Intense dramas in tight spaces are a treat for me, and there is one currently playing at Red Sandcastle Theatre. Ariel Dorfman’s political thriller, Death and the Maiden, gets a modest and intimate staging at this cozy Queen East venue.
Set in an unnamed South American country after the fall of a dictatorship, the play unfolds in an isolated beach house. This is the home of Paulina, a former political prisoner and torture survivor, which she shares with her lawyer husband, Gerardo. He has recently been appointed the head of a commission tasked with investigating human rights violations from the previous regime.
Tension between the couple is fairly high to start and increases quickly with the arrival of a late night guest, Roberto. He’s a little too friendly, though very flattering to Gerardo who he admires for his humanitarian efforts. Paulina, however, believes Roberto to be the doctor that raped her during her torture and confinement.
After knocking him temporarily unconscious, Paulina ties Roberto to a chair and with Gerardo as her captive’s counsel, puts him on trial. With a gun in hand, Paulina exacts a cathartic form of vigilante justice while Gerardo strives to ensure proper order and uphold the procedural requirements of the law. Roberto claims innocence even as the circumstantial evidence builds up around him. There is no hard proof of his guilt, only behavioural quirks identified by Paulina.
Amber Mackereth doesn’t really capture Paulina’s sense of humour or manage to be quite as intimidating as needed, but when the full weight of her tortured memories are revealed, it’s hard to look away from her persuasively anguished face.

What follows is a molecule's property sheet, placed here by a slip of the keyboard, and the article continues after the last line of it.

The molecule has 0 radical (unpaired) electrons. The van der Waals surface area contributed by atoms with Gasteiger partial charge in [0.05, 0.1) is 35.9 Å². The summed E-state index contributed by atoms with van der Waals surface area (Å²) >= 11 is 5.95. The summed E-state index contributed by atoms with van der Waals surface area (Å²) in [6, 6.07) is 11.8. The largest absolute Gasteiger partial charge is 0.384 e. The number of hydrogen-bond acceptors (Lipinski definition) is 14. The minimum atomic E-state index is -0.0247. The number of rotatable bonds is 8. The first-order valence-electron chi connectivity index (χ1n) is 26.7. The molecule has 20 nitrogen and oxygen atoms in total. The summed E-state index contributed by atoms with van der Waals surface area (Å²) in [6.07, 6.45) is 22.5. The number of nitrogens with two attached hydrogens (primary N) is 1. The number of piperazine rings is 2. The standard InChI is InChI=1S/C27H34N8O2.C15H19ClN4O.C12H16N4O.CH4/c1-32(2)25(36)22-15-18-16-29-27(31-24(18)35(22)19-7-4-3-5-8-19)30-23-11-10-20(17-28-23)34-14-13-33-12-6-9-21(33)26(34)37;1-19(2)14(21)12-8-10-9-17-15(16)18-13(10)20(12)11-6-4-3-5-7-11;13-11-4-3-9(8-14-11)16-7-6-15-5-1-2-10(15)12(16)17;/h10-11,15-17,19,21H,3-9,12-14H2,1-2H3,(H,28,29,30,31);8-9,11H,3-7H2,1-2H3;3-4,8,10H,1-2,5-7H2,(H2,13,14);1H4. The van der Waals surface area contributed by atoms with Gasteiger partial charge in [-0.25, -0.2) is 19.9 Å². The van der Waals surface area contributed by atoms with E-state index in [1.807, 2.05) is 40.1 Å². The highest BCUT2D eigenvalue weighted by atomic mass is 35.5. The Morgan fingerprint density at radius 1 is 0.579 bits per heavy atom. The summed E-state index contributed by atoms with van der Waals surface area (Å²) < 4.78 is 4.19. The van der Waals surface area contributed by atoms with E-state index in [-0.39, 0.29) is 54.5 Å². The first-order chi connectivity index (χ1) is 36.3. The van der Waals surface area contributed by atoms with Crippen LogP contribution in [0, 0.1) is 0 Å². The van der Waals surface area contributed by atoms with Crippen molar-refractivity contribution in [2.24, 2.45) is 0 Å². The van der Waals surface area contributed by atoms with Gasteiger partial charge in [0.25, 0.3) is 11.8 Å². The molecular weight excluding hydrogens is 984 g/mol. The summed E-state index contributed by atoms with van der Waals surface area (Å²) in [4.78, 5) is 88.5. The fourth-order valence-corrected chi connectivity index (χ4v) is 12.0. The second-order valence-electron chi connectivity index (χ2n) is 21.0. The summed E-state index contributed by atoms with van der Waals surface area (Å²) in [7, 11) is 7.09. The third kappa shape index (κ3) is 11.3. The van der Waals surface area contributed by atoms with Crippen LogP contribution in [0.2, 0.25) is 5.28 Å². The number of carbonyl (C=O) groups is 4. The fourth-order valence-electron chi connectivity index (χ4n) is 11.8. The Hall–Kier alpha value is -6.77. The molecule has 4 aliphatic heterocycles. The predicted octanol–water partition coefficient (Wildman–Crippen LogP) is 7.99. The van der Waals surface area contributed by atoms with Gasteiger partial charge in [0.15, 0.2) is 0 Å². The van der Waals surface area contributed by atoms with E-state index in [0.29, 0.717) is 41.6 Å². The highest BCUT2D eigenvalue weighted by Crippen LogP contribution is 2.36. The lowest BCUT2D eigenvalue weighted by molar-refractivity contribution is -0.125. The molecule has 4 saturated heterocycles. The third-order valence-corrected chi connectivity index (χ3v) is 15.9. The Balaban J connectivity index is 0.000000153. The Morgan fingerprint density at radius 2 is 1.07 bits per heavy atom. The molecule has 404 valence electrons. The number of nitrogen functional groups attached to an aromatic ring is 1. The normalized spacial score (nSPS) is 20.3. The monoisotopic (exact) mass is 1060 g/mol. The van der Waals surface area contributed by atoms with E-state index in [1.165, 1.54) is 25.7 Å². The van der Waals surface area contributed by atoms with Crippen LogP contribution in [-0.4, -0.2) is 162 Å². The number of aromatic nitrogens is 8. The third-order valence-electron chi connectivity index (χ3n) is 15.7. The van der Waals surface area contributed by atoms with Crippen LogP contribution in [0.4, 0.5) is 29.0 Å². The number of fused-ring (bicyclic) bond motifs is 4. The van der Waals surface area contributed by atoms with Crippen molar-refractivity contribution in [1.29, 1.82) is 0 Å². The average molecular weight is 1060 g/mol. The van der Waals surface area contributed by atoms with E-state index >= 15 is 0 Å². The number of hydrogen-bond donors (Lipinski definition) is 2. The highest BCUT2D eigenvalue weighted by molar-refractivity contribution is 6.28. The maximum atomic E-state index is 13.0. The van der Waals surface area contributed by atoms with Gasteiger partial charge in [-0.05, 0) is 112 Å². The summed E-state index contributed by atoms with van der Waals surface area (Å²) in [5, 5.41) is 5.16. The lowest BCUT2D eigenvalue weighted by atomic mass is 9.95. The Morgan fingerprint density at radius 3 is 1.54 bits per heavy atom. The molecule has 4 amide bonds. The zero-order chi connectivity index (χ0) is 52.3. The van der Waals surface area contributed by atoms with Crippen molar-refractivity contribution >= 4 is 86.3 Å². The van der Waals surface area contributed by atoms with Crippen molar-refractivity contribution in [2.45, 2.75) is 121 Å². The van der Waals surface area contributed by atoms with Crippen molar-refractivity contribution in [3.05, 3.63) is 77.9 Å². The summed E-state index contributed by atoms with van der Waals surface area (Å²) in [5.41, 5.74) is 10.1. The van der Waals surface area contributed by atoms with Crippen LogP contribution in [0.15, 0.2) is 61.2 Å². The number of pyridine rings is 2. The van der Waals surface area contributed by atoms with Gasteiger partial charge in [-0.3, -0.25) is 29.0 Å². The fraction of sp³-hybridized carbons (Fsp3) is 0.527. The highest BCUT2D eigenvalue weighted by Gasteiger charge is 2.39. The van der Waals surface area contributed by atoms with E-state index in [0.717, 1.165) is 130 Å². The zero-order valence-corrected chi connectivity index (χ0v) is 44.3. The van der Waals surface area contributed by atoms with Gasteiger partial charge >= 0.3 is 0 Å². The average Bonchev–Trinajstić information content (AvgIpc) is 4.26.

As Gerardo, Andrew McGillvray is the most endearing of the three. He’s the closest we get to an audience surrogate as he tries to be both a fair voice of reason and a supportive husband.
In his early scenes, Scott McCulloch’s Roberto is full of charm, but as Paulina goads him, his good humour gives way to cold arrogance and sudden rages. Even in silence, his eyes betray a frightful hostility.
There was some stiffness to the performances, perhaps the result of the actors being under-rehearsed. Physically, the actors seem somewhat uncomfortable with the set and props. As they try to maneuver around chairs and tables or reach for doorknobs that are just out of reach, some naturalism is lost. The tension is built up well, though, and the emotions feel genuine enough.
On the technical side, I found some of director Deborah Ann Frankel’s choices distracting. The most frustrating for me was the lack of stage blood where the action calls for it. The production has running water, lit cigarettes and the actors drink real liquid from bottles. Within this realistic presentation, the miming of blood rings particularly false.
There were some audio choices that were similarly problematic. Early on, there is an offstage conversation presented through very obviously pre-recorded dialogue that could have just as easily been performed live and un-enhanced, given the small space. This choice is especially strange considering there is a later offstage scene performed just so. The pre-recorded gunshots (instead of on-stage blanks) didn’t work for me either, but I understand that resources may not have allowed for ideal solutions to some effects requirements.
It has been many years since I’ve read the play or seen it on stage, but I am fairly certain that the company chose to perform text and action from Roman Polanski’s film rather than Dorfman’s original stage version. The story is essentially the same, but there are significant differences in running time and style. Those familiar with the original may notice this is shorter, more compact and without the more overtly theatrical flourishes.
A little rough around the edges, this production of Death and the Maiden is, for the most part, quite compelling.
- Death and the Maiden is playing until March 3, 2019 at Red Sandcastle Theatre (922 Queen Street East)
- Shows run Friday March 1 and Saturday March 2 at 8:00pm, with a matinee on Sunday March 3 at 2:00pm
- Tickets are $20 and can be purchased online or at the venue
Image by Bus Milne provided by the company.